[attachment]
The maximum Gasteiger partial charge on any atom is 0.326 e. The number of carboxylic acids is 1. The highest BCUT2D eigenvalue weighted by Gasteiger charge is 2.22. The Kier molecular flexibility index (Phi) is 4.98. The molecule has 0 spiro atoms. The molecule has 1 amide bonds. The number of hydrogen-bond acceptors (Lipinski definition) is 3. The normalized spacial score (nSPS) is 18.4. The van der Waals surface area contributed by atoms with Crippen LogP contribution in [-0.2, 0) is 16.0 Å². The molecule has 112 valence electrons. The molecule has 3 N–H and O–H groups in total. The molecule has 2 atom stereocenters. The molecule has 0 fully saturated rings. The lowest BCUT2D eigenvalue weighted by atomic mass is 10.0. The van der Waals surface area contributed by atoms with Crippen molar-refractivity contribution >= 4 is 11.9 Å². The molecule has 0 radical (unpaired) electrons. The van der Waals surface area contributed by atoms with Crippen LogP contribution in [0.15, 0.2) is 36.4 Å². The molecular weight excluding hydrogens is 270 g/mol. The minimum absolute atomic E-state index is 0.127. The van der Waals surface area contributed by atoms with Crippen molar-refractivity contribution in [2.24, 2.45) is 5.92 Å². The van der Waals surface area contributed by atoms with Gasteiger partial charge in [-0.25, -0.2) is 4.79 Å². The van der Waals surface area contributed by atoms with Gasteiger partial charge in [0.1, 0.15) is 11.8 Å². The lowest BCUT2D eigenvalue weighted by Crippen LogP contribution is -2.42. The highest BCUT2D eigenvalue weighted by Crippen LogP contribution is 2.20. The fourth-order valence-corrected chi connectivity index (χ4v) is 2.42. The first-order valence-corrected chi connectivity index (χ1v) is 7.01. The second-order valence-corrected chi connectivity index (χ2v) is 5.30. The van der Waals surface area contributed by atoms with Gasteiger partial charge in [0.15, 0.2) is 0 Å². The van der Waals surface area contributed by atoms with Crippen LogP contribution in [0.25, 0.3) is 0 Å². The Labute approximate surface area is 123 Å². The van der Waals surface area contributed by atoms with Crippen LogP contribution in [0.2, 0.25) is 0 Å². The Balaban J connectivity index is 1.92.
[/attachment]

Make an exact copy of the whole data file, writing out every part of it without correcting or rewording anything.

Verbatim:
The maximum Gasteiger partial charge on any atom is 0.326 e. The number of carboxylic acids is 1. The highest BCUT2D eigenvalue weighted by Gasteiger charge is 2.22. The Kier molecular flexibility index (Phi) is 4.98. The molecule has 0 spiro atoms. The molecule has 1 amide bonds. The number of hydrogen-bond acceptors (Lipinski definition) is 3. The normalized spacial score (nSPS) is 18.4. The van der Waals surface area contributed by atoms with Crippen LogP contribution in [-0.2, 0) is 16.0 Å². The molecule has 112 valence electrons. The molecule has 3 N–H and O–H groups in total. The molecule has 2 atom stereocenters. The molecule has 0 fully saturated rings. The lowest BCUT2D eigenvalue weighted by atomic mass is 10.0. The van der Waals surface area contributed by atoms with Crippen molar-refractivity contribution >= 4 is 11.9 Å². The molecule has 0 radical (unpaired) electrons. The van der Waals surface area contributed by atoms with Crippen LogP contribution in [0.15, 0.2) is 36.4 Å². The molecular weight excluding hydrogens is 270 g/mol. The minimum absolute atomic E-state index is 0.127. The van der Waals surface area contributed by atoms with Crippen molar-refractivity contribution in [2.24, 2.45) is 5.92 Å². The van der Waals surface area contributed by atoms with Gasteiger partial charge in [-0.25, -0.2) is 4.79 Å². The van der Waals surface area contributed by atoms with Gasteiger partial charge in [0.1, 0.15) is 11.8 Å². The lowest BCUT2D eigenvalue weighted by Crippen LogP contribution is -2.42. The highest BCUT2D eigenvalue weighted by Crippen LogP contribution is 2.20. The fourth-order valence-corrected chi connectivity index (χ4v) is 2.42. The first-order valence-corrected chi connectivity index (χ1v) is 7.01. The second-order valence-corrected chi connectivity index (χ2v) is 5.30. The van der Waals surface area contributed by atoms with Gasteiger partial charge in [0.15, 0.2) is 0 Å². The van der Waals surface area contributed by atoms with Crippen LogP contribution in [0.25, 0.3) is 0 Å². The Labute approximate surface area is 123 Å². The van der Waals surface area contributed by atoms with Crippen LogP contribution in [0.2, 0.25) is 0 Å². The Balaban J connectivity index is 1.92.